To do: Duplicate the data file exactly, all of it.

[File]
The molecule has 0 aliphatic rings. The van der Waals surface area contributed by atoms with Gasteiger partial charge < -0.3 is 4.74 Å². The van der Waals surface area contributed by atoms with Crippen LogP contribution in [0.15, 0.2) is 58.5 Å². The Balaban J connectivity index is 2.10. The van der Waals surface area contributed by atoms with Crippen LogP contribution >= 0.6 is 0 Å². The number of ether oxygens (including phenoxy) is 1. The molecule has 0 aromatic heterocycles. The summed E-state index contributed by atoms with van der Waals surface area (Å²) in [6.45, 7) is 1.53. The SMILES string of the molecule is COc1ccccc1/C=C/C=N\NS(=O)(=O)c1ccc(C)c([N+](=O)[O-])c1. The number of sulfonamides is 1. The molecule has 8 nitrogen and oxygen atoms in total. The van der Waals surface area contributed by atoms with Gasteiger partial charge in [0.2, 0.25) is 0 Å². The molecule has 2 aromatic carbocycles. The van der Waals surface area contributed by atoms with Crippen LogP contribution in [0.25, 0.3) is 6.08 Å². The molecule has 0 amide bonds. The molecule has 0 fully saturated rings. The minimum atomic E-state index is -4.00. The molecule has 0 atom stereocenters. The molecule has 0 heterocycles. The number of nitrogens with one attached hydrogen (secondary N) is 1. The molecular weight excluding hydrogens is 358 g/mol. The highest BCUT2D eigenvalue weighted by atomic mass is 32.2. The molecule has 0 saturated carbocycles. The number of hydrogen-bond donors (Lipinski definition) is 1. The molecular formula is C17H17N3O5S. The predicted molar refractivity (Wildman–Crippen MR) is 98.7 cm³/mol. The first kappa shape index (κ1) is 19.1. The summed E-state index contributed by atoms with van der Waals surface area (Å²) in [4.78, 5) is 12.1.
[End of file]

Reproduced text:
The molecule has 0 aliphatic rings. The van der Waals surface area contributed by atoms with Gasteiger partial charge < -0.3 is 4.74 Å². The van der Waals surface area contributed by atoms with Crippen LogP contribution in [0.15, 0.2) is 58.5 Å². The Balaban J connectivity index is 2.10. The van der Waals surface area contributed by atoms with Crippen LogP contribution >= 0.6 is 0 Å². The number of ether oxygens (including phenoxy) is 1. The molecule has 0 aromatic heterocycles. The summed E-state index contributed by atoms with van der Waals surface area (Å²) in [6.45, 7) is 1.53. The SMILES string of the molecule is COc1ccccc1/C=C/C=N\NS(=O)(=O)c1ccc(C)c([N+](=O)[O-])c1. The number of sulfonamides is 1. The molecule has 8 nitrogen and oxygen atoms in total. The van der Waals surface area contributed by atoms with Gasteiger partial charge in [0.2, 0.25) is 0 Å². The molecule has 2 aromatic carbocycles. The van der Waals surface area contributed by atoms with Crippen LogP contribution in [0.25, 0.3) is 6.08 Å². The molecule has 0 amide bonds. The molecule has 0 fully saturated rings. The minimum atomic E-state index is -4.00. The molecule has 0 atom stereocenters. The molecule has 0 heterocycles. The number of nitrogens with one attached hydrogen (secondary N) is 1. The molecular weight excluding hydrogens is 358 g/mol. The highest BCUT2D eigenvalue weighted by atomic mass is 32.2. The molecule has 0 saturated carbocycles. The number of hydrogen-bond donors (Lipinski definition) is 1. The molecular formula is C17H17N3O5S. The predicted molar refractivity (Wildman–Crippen MR) is 98.7 cm³/mol. The first kappa shape index (κ1) is 19.1. The summed E-state index contributed by atoms with van der Waals surface area (Å²) in [4.78, 5) is 12.1.